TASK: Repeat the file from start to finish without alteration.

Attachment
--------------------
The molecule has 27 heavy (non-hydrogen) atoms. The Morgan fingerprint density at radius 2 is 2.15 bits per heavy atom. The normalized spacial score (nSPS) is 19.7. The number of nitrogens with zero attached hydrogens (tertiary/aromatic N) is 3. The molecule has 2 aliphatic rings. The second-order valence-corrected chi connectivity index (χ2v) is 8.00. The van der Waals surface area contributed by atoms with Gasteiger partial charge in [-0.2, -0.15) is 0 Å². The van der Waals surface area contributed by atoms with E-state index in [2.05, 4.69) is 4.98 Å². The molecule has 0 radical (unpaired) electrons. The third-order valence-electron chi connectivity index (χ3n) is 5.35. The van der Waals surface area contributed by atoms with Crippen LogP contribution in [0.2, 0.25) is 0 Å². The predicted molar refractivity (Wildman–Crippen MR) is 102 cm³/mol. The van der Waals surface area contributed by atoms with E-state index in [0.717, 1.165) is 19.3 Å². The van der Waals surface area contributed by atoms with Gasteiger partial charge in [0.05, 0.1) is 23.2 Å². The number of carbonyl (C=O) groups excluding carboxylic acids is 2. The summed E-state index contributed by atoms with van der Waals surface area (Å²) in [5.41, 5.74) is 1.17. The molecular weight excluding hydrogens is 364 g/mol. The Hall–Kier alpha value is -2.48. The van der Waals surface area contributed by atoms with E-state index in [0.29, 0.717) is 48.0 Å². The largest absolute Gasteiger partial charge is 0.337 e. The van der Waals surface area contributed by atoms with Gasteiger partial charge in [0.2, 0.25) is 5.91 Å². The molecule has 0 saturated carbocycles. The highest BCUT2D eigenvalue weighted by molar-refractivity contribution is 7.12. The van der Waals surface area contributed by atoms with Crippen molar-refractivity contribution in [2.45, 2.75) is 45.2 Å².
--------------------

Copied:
The molecule has 27 heavy (non-hydrogen) atoms. The Morgan fingerprint density at radius 2 is 2.15 bits per heavy atom. The normalized spacial score (nSPS) is 19.7. The number of nitrogens with zero attached hydrogens (tertiary/aromatic N) is 3. The molecule has 2 aliphatic rings. The second-order valence-corrected chi connectivity index (χ2v) is 8.00. The van der Waals surface area contributed by atoms with Gasteiger partial charge in [-0.2, -0.15) is 0 Å². The van der Waals surface area contributed by atoms with E-state index in [2.05, 4.69) is 4.98 Å². The molecule has 0 radical (unpaired) electrons. The third-order valence-electron chi connectivity index (χ3n) is 5.35. The van der Waals surface area contributed by atoms with Crippen LogP contribution in [0.2, 0.25) is 0 Å². The predicted molar refractivity (Wildman–Crippen MR) is 102 cm³/mol. The van der Waals surface area contributed by atoms with E-state index in [0.717, 1.165) is 19.3 Å². The van der Waals surface area contributed by atoms with Gasteiger partial charge in [0.05, 0.1) is 23.2 Å². The number of carbonyl (C=O) groups excluding carboxylic acids is 2. The summed E-state index contributed by atoms with van der Waals surface area (Å²) in [5.41, 5.74) is 1.17. The molecular weight excluding hydrogens is 364 g/mol. The Hall–Kier alpha value is -2.48. The van der Waals surface area contributed by atoms with E-state index in [0.29, 0.717) is 48.0 Å². The largest absolute Gasteiger partial charge is 0.337 e. The van der Waals surface area contributed by atoms with Gasteiger partial charge in [0.2, 0.25) is 5.91 Å². The molecule has 0 saturated carbocycles. The highest BCUT2D eigenvalue weighted by molar-refractivity contribution is 7.12. The van der Waals surface area contributed by atoms with Crippen molar-refractivity contribution in [2.45, 2.75) is 45.2 Å².